2016 Canadian and U.S. income tax planning

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This is a brief summary of some key considerations and due dates for your 2016 personal income tax filings. Please feel free contact our office to schedule a consultation or ask any questions you may have.

• 2016 Individual income tax filing deadline is Monday, May 1, 2017
–  Canada Revenue Agency (CRA) will charge a penalty of 5% (of the taxes owing) if the tax return is filed after May 1ST.
• 2016 Tax slips from employers (T4), and financial institutions (T3/T5) should start to arrive by mid-February 2017.
• The filing deadline for the Foreign Property Disclosure form is May 1, 2017, which is applicable to Canadian residents with U.S. assets costing $100,000 CAD or more.
• 2016 RRSP contribution deadline is March 1, 2017.
• New federal tax bracket has been added for 2016: 33% of taxable income over $200,000.
• The tax rate on taxable income between $45,282 up to $90,563 has been reduced to 20.5% (previously 22%).
• New Teacher Supplies credit (subject to restrictions) is new for 2016.

• Sole proprietors and their spouses have an automatic filing extension to June 15, 2017 but in order to avoid past due interest, any taxes owed must be paid by May 1st.
• Some home office expenses are deductible depending on your employment/self-employment situation. Employment expenses must be supported by Form T2200 signed by your employer.
• The threshold for collecting HST/GST from sale of goods and services to customers continues to be $30,000 per annum. Registration allows the business to deduct HST / GST paid to suppliers (known as ITCs or Input Tax Credits). Ask us about using the Quick Method for calculating HST owing – it could end up saving you money.

Foreign sourced income
• Full-time, permanent Canadian residents are taxed in Canada on their worldwide income. For some individuals, this might include foreign income such as pensions, employment, or rental income. Canada has entered into Tax Treaties with other countries which allow for the taxpayer to claim a ‘foreign tax credit’ or deduction from Canadian income taxes in regards to the taxes paid to the foreign country.
o CRA rules for calculating and supporting the foreign tax credit are somewhat complicated.

Foreign Property
• CRA requires Canadian taxpayers to disclose foreign property with a cost exceeding $100,000 CAD. Taxpayers who held specified foreign property throughout the year with a total cost amount of less than $250,000 are permitted to report under the simplified reporting method, rather than providing the detail of each such property.

Generally speaking, all U.S. citizens and U.S. Green card holders, along with Canadians earning income in the U.S. must file U.S. income tax returns and other schedules every year.

U.S. Citizens living in Canada
• The IRS views Canadian TFSA and RESP as ‘Foreign Trusts’, and as such requires completion of 3520 and 3520A which are due March 15, 2017.
• 2016 Form 114 (also known as FBAR) is due April 17, 2017. Note – in previous years this was due June 30th, so please plan accordingly. An extension to October 15, 2017 is automatically granted but we strongly suggest adhering to the April 17th deadline. Form 114 filing is required if the ‘United States person’ had a financial interest in (or signature authority over) at least one financial account located outside of the United States, and the aggregate value of all foreign financial accounts exceeded $10,000 USD at any time during the 2016 calendar year. Form 114 must be filed electronically.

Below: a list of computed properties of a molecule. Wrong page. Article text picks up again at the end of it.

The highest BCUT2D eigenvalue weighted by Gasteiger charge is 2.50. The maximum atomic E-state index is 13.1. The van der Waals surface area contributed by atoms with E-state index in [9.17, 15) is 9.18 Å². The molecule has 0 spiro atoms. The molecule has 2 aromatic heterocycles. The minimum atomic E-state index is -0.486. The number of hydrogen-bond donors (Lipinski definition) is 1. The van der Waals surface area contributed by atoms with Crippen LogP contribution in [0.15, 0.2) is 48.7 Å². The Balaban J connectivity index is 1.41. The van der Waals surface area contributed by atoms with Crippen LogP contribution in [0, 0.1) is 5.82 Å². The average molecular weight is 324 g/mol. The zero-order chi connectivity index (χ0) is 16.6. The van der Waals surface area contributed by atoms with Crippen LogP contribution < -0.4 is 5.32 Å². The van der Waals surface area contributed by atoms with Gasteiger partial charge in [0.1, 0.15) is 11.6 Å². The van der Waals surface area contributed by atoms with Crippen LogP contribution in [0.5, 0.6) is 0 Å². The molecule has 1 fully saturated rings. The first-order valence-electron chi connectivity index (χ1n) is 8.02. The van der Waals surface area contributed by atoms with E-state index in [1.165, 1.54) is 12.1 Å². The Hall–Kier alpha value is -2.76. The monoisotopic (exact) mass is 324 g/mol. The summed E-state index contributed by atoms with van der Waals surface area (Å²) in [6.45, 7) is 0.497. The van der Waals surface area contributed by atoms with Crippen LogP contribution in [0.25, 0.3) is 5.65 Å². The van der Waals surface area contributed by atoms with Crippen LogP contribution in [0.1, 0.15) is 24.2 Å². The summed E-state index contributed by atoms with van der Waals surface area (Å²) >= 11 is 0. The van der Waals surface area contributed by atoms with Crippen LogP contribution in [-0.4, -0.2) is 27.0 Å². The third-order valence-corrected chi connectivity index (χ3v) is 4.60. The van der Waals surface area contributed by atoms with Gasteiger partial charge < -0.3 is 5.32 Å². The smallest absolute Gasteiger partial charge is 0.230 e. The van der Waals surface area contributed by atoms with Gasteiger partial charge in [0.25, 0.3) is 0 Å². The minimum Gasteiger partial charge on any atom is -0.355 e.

• 2016 Form 1040 and supporting schedules are due June 15, 2017 (includes automatic 2-month extension). Supporting schedules may include Form 1116 – Foreign Tax Credit which is used to claim credit for taxes paid to Canada.
• Form 8938 Statement of Specified Foreign Financial Assets is required to report foreign financial assets if the total value is more than $200,000 on the last day of the tax year or more than $300,000 at any time during the tax year, or if you are married and you and your spouse file a joint income tax return, more than $400,000 and $600,000 respectively. Form 8938 is included with Form 1040 and is due June 15, 2017.
• 2016 Foreign Earned Income Exclusion is $101,300. Form 2555 details the exclusion for “earned income” which includes employment and self-employment income, but does not include pension income, interest income and other “passive income”.
• Self-employment Tax (‘SE’ Tax) pertains to sole proprietor businesses and partnerships. SE tax can be a significant dollar amount. U.S. citizens living in Canada can claim an exemption for the SE tax only if certified by the Canada Revenue Agency (or Quebec Pension Plan).
• Disclosure of ownership exceeding 10% of a foreign corporation, such as a Canadian Controlled Private Corporation (CCPC), is required on Form 5471. This information is gathered from the corporation’s financial statements.
• 2016 Standard deduction = $6,300 for single or married filing separately, $12,600 for married filing jointly, and $9,300 for Head of household.
• 2016 Exemptions are $4,050 per person (yourself and each dependent).

Canadians with U.S. Properties
• Canadians with U.S. rental properties must file Form 1040NR (due June 15, 2017) and supporting schedules including Schedule E.
• Personal Exemptions are $4,050 per person for 2016.
• Disclosure of rental properties with Canada Revenue Agency on Form 1135 is required if the cost base exceeds $100,000 Canadian dollars for each owner.
• Canadians who sell personal use property in the U.S. for a gain are required to file Form 1040NR, along with supporting schedules.
• Individual Tax Identification Numbers (ITIN) are required for Canadians filing U.S. Form 1040NR. Taxpayers must apply for an ITIN by submitting Form W-7 along with a certified copy of their passport or the original to the IRS. Our firm can assist with obtaining the ITIN.